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Sunday, November 28, 2021

My Step-in-Place Drill

Earlier in the week I did a couple of posts with videos from Mike Malaska and Be Better Golf that focused on weight shift and footwork, and I promised to give you a drill of my own that might help you get a better handle on your own swing issues.

I call my drill the Step-in-Place drill because it tries to create a good feel for body movement during your swing similar to what a Step-Through drill does but without the excess movement that results from such drills. I'll give it to you in three steps so you can see how it's built.

The first step is simply to swing your arms. Chances are good you've done things like this since you were small. I actually remember doing something like this in elementary school as part of the calisthenics we did during phys ed. (We used it to loosen up a little before we actually had to do jumping jacks and stuff.) The diagrams below show your upper body from behind, so your right arm is on the right and your left arm is on the left. I did left-handed and right-handed diagrams because, while the movements are the same, the labels below the pictures show that the arm motion for a rightie's backswing is the leftie's downswing, and vice versa.

Arm swings are simple enough. On the backswing your lead arm swings forward and your trailing arm swings backward, and on the downswing they reverse.

In the first diagram below you can see that we're not turning our shoulders any. That's because I just want you to get the feel of swinging your arms. Note that we aren't swinging them straight forward and back either. We're swinging them at roughly a 45° angle across our body. When you do this you should lean slightly forward, as if you're addressing a golf ball, and you want to maintain that spine angle as you swing your arms.


Do this for a little bit, just to get the feel of the motion. You don't need a golf club to do this. What you want to feel is the rhythm and smoothness of the swinging... and I bet you'll feel a little footwork that creates a gentle weight shift as your weight moves slightly from one foot to the other. You won't have to try and feel it. It just happens because that's how our bodies naturally move.

Got it? Good. Let's move on to the second step, which is adding our shoulder turn.

As you can see, your shoulders turn so now your lead arm mimics the backswing of your golf swing and swings almost straight to the side -- away from your target if you actually intended to hit a golf ball.. Then on the downswing you turn into your followthrough and your trail arm swings almost straight toward the target.

Don't worry if you don't get a 90° shoulder turn; that's not the point here. We're just after a smooth swinging motion. Remember to keep your spine angle fairly constant as you do this. And your footwork will become more rhythmic and pronounced naturally because... well, that's how your body naturally works.


That's our basic backswing and downswing. Simple, right? After you've done that for a bit and feel comfortable with it, we'll add the final piece of the drill, the 'step-in-place.'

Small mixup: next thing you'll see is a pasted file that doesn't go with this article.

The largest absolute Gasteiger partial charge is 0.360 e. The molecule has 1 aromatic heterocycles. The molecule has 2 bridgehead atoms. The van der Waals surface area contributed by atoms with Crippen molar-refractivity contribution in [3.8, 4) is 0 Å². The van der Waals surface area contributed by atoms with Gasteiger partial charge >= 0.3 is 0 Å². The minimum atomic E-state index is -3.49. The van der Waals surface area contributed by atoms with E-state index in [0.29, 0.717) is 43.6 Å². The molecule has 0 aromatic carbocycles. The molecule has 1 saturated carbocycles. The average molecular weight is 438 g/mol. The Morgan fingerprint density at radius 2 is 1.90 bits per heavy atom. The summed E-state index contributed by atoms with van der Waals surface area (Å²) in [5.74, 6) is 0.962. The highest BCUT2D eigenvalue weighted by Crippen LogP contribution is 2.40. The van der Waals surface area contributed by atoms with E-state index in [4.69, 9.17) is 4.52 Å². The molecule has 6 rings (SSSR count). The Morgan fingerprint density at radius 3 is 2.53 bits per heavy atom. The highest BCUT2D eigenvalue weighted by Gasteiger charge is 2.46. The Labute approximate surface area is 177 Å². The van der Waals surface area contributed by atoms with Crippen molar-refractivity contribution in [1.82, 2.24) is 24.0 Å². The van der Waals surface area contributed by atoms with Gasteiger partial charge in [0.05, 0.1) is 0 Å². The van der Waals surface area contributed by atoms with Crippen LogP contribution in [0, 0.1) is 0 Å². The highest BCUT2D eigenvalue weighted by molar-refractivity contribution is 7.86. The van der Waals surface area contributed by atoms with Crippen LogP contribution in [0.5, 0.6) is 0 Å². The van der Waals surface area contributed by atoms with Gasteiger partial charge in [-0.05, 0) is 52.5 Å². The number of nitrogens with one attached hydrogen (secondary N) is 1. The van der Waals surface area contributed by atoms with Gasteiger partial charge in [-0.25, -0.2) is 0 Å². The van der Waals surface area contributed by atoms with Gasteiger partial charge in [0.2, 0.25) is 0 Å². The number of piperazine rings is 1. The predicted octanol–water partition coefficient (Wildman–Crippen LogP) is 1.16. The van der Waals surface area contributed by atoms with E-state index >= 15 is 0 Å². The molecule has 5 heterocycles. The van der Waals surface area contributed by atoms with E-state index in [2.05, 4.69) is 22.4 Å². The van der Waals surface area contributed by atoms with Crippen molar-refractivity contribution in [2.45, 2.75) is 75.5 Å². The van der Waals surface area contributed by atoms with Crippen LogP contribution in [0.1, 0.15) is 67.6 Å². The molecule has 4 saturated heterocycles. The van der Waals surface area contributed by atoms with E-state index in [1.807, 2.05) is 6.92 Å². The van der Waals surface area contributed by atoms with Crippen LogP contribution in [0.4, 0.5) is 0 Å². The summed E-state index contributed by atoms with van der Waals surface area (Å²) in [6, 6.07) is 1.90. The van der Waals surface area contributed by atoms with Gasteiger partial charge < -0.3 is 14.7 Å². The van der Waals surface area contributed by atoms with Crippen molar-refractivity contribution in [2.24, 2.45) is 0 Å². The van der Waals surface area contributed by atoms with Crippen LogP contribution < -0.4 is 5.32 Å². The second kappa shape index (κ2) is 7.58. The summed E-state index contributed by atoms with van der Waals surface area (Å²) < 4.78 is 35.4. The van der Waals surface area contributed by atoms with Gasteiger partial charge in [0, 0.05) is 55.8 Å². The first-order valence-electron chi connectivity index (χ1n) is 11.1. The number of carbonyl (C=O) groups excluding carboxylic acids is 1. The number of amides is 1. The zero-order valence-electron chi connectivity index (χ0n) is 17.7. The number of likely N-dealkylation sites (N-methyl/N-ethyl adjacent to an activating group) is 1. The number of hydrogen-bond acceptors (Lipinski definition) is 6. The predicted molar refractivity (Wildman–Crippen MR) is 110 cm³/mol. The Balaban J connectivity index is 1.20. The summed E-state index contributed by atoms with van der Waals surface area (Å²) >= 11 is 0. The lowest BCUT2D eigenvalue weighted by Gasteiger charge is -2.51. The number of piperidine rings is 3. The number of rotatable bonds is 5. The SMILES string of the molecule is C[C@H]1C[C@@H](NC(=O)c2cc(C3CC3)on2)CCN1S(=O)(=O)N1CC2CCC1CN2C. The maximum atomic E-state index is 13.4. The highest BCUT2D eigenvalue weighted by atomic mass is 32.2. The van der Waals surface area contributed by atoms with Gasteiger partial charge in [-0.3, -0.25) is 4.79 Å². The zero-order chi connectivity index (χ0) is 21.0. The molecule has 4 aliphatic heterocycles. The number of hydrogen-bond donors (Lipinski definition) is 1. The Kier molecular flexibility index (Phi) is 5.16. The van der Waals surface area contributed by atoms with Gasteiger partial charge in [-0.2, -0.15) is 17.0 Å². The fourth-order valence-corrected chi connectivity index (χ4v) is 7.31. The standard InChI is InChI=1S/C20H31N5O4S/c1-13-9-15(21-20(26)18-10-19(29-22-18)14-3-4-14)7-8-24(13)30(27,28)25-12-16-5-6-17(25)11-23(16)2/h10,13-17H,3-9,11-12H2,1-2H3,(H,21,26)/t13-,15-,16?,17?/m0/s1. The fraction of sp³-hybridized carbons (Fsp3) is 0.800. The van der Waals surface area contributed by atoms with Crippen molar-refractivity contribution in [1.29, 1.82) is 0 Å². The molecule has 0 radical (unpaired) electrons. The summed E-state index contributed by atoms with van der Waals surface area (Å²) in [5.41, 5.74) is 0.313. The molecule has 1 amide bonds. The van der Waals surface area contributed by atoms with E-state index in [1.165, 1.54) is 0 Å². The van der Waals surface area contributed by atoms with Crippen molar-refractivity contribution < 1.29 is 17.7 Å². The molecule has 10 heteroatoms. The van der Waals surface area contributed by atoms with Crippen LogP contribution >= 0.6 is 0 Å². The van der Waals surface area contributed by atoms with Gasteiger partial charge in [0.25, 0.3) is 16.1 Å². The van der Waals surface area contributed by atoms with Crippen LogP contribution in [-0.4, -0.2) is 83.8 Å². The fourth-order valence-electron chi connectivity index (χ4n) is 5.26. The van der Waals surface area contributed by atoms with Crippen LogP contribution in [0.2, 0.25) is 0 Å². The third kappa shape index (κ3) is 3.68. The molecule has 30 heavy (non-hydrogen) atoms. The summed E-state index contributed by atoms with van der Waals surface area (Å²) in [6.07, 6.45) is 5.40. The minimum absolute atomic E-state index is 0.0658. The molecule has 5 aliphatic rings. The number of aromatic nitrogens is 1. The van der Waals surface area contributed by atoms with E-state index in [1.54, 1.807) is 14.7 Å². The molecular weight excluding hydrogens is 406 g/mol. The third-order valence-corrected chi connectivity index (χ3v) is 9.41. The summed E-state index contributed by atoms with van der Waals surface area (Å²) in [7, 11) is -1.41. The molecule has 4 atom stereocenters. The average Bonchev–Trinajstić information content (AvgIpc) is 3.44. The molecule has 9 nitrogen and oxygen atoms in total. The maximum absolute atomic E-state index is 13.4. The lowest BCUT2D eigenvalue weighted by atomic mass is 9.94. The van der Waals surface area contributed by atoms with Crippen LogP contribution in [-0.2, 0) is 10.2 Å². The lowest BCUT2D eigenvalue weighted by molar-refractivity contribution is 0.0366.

See the diagram below? This represents your trail foot. To start your backswing without stepping away from or toward the target -- in other words, we're going to mimic the footwork during your golf swing -- I want you to lift your trail heel slightly off the ground so your weight is on the big toe side of your trail foot. That's shown in black in the diagram below. 

To get your heel off the ground without lifting your trail hip or moving the rest of your body, just bend your trail knee slightly. It doesn't matter whether you bend it in toward your lead knee or bend it straight forward, just bend it a little bit so your heel comes off the ground and you can stay in that position for a few seconds.

You haven't taken the weight off your trail foot. You've just put the pressure on the front side of your foot. That's your start position.


Now, when you swing your arms and turn your shoulders into your backswing, let your trailing heel go to the ground and put your weight on your heel. That will give you a steady base on which to finish your shoulder turn and let your trail hip move backward instead of creating a sway with your body. Your lead heel is probably going to come off the ground when you do this and that's to be expected. But your upper body shouldn't move away from the target.

At the top of your backswing, just swing your arms and turn your shoulders and let your weight move naturally to your lead foot. From this point you're just making your followthrough.

You can practice this all you want this winter, in front of the TV, no club, just getting that rhythm into your body. And when the weather improves and you can go outside, use this motion with the L-to-L drill that I seem to recommend for almost every problem that plagues your swing. That way you can learn to match the body motion up to your golf swing.

This is a really simple drill intended to teach you how your body moves during a golf swing when you just let it move naturally and rhythmically. I think you'll be surprised at how much it can help.

1 comment:

  1. The JLPGA Tour Championship RICOH Cup, the final event of the pandemic induced 2020/2021 wraparound season, was claimed by Kana Mikashima by 4 shots. Player of the Year(s) honors went to Ayaka Furue while Mone Inami topped the money list.
    The men aren't quite finished in Japan just yet. The penultimate event of their wraparound season, the Casio World Open, was won by Mikumu Horikawa by 2 shots.